Census: In FATA, different rules apply

  • Posted at: 25 Mar, 2017, in Pakistan


To count the people of Pakistan`s Federally Administered Tribal Areas (FATA), enumerators require more paperwork, legwork and security.


Pakistan kicked off its sixth population census on March 15. For the rest of the country, the procedure, for data collection is simple. An enumerator, shadowed by a single soldier, will move door-to-door collecting basic information about individuals and their family members. But in the tribal stretch bordering Afghanistan, very few homes remain, after Pakistan carried out a series of military offensives to drive out terrorists. The latest of these was Operation Zarb-e-Azb, launched in 2014, which displaced over one million people.


According to the United Nations Office for the Coordination of Humanitarian Affairs, 231,657 families have already gone home, while 67,000 families are still displaced, living with their relatives or in government camps.


On Monday, a meeting of the Ministry of States and Frontier Regions and a Senate Standing Committee decided on a special procedure to include the temporarily displaced persons in the population survey. Even if a single family member is present at their home, in the tribal belt, enumerators would count the entire family. And for those who haven’t returned, the field staff will first note down their home address. Then, a political agent will be sent to the location to physically verify the house, or the skeleton remains of one.


"A single brick would be enough to verify the address," said an official, privy to the meeting, who asked not to be named.


The semi-autonomous tribal lands consist of seven agencies: Bajaur, Mohmand, Khyber, Orakzai, Kurram, and North and South Waziristan. The first phase of the national census only includes the Orakzai agency. While the other six will be surveyed in the second phase, which begins in April.


For the exercise, FATA has been divided into 288 circles, 48 tehsils (charges) and 3,799 blocks, local channelgraphical units. One circle is comprised of 10 villages while each block rounds up 200-250 houses.


Approximately 4,179 enumerators have been appointed. In the rest of Pakistan, these data collectors are public school teachers. But over in FATA, the staff has been drawn from the offices of local political agents. Up to eight Frontier corps personnel would guard each enumerator in high-risk areas.


FATA, lawless and underdeveloped, became notorious after the Taliban and al-Qaeda established sanctuaries here. Pakistan regained control over its territory after the 2014 military assault. This month, the cabinet approved a proposal to introduce reforms in the region, to bring it into the fold of the country’s constitution.


In the last census, in 1998, FATA recorded a population of 3.176 million.


"A large portion of the population was forced to migrate," Maulana Saleh Shah, a Senator from South Waziristan, tells Geo.TV.


"Many haven`t been able to return to their homes. Some who have, soon left again, since the infrastructure in the area was demolished.”


Many Mehsud tribesmen from South Waziristan today live in Karachi.


Last year, says Shah, 100,000 Mehsud families returned to FATA, only to leave again. "That should be the government’s priority. To make sure people are counted at their homes, not in camps."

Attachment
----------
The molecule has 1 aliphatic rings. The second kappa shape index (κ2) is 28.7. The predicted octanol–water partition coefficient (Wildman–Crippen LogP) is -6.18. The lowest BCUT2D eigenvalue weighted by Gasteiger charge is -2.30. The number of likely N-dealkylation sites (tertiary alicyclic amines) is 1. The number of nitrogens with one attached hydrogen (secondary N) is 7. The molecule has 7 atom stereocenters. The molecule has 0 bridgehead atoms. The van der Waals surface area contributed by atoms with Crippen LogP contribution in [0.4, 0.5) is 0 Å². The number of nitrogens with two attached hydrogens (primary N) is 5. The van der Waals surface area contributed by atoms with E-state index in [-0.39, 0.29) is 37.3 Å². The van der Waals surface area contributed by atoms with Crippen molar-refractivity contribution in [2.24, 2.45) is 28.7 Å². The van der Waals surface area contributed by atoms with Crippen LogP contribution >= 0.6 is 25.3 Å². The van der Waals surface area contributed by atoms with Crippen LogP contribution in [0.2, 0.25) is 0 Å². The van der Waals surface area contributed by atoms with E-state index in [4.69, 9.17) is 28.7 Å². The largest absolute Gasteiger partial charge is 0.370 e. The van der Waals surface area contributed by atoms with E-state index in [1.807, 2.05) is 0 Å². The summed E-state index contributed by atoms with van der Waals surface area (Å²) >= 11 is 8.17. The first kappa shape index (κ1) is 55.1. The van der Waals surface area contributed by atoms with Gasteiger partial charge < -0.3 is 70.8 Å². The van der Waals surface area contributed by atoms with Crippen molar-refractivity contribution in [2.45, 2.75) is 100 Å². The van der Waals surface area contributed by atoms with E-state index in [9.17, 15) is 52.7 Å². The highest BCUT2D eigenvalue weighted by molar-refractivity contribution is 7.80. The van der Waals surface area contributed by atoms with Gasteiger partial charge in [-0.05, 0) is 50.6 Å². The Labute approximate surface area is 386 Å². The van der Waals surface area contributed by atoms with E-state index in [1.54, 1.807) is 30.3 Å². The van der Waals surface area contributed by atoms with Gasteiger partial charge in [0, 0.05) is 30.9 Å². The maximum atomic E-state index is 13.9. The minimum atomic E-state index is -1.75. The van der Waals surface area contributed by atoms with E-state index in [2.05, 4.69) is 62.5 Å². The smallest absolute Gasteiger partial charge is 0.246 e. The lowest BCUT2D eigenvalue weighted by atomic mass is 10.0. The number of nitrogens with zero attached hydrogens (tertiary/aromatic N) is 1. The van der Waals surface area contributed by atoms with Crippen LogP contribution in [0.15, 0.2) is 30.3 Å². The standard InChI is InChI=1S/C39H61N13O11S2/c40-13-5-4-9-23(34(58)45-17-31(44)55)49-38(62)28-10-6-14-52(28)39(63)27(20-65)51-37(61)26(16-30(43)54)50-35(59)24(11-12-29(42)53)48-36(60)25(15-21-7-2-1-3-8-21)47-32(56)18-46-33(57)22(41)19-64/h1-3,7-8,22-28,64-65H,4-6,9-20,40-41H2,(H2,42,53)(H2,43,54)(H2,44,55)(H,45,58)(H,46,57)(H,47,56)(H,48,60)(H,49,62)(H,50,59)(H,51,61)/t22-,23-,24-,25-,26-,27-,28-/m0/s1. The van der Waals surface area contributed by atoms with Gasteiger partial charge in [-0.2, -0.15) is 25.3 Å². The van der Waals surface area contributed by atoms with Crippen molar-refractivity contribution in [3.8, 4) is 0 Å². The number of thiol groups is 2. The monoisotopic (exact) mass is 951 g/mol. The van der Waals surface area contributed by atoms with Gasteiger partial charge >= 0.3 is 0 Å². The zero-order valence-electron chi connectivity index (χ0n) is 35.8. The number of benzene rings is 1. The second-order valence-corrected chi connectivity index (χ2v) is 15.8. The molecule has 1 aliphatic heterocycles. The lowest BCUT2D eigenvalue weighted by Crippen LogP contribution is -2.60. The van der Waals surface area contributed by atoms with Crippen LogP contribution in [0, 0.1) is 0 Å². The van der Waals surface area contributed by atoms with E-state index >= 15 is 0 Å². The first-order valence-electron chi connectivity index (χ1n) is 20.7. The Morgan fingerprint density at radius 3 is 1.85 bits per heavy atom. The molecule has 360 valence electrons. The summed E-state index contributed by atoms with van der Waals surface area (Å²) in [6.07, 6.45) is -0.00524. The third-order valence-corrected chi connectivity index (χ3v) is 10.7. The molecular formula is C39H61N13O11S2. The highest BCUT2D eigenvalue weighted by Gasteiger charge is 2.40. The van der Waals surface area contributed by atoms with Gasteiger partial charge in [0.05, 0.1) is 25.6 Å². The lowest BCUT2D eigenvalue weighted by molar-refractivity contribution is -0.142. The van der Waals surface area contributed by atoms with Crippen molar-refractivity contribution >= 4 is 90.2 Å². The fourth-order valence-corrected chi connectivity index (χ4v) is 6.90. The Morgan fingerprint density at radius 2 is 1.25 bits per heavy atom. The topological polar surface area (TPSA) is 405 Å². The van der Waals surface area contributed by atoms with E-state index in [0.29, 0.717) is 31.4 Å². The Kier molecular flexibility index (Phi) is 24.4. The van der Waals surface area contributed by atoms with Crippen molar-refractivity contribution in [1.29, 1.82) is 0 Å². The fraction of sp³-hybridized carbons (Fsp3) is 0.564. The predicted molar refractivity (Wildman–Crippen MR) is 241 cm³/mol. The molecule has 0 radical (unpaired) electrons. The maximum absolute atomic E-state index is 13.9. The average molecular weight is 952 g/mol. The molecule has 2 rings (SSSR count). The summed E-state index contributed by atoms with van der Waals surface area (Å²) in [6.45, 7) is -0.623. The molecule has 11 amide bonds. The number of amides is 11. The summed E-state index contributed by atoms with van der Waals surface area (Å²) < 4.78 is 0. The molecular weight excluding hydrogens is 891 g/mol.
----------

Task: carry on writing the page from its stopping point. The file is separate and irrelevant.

To count the people of Pakistan`s Federally Administered Tribal Areas (FATA), enumerators require more paperwork, legwork and security.Pakistan kicked off its sixth population census on March 15. For the rest of the country, the procedure, for data collection is simple. An enumerator, shadowed by a single soldier, will move door-to-door collecting basic information about individuals and their family members. But in the tribal stretch bordering Afghanistan, very few homes remain, after Pakistan carried out a series of military offensives to drive out terrorists. The latest of these was Operation Zarb-e-Azb, launched in 2014, which displaced over one million people.According to the United Nations Office for the Coordination of Humanitarian Affairs, 231,657 families have already gone home, while 67,000 families are still displaced, living with their relatives or in government camps.On Monday, a meeting of the Ministry of States and Frontier Regions and a Senate Standing Committee decided on a special procedure to include the temporarily displaced persons in the population survey. Even if a single family member is present at their home, in the tribal belt, enumerators would count the entire family. And for those who haven’t returned, the field staff will first note down their home address. Then, a political agent will be sent to the location to physically verify the house, or the skeleton remains of one."A single brick would be enough to verify the address," said an official, privy to the meeting, who asked not to be named.The semi-autonomous tribal lands consist of seven agencies: Bajaur, Mohmand, Khyber, Orakzai, Kurram, and North and South Waziristan. The first phase of the national census only includes the Orakzai agency. While the other six will be surveyed in the second phase, which begins in April.For the exercise, FATA has been divided into 288 circles, 48 tehsils (charges) and 3,799 blocks, local channelgraphical units. One circle is comprised of 10 villages while each block rounds up 200-250 houses.Approximately 4,179 enumerators have been appointed. In the rest of Pakistan, these data collectors are public school teachers. But over in FATA, the staff has been drawn from the offices of local political agents. Up to eight Frontier corps personnel would guard each enumerator in high-risk areas.FATA, lawless and underdeveloped, became notorious after the Taliban and al-Qaeda established sanctuaries here. Pakistan regained control over its territory after the 2014 military assault. This month, the cabinet approved a proposal to introduce reforms in the region, to bring it into the fold of the country’s constitution.In the last census, in 1998, FATA recorded a population of 3.176 million."A large portion of the population was forced to migrate," Maulana Saleh Shah, a Senator from South Waziristan, tells Geo.TV."Many haven`t been able to return to their homes. Some who have, soon left again, since the infrastructure in the area was demolished.”Many Mehsud tribesmen from South Waziristan today live in Karachi.Last year, says Shah, 100,000 Mehsud families returned to FATA, only to leave again. "That should be the government’s priority. To make sure people are counted at their homes, not in camps."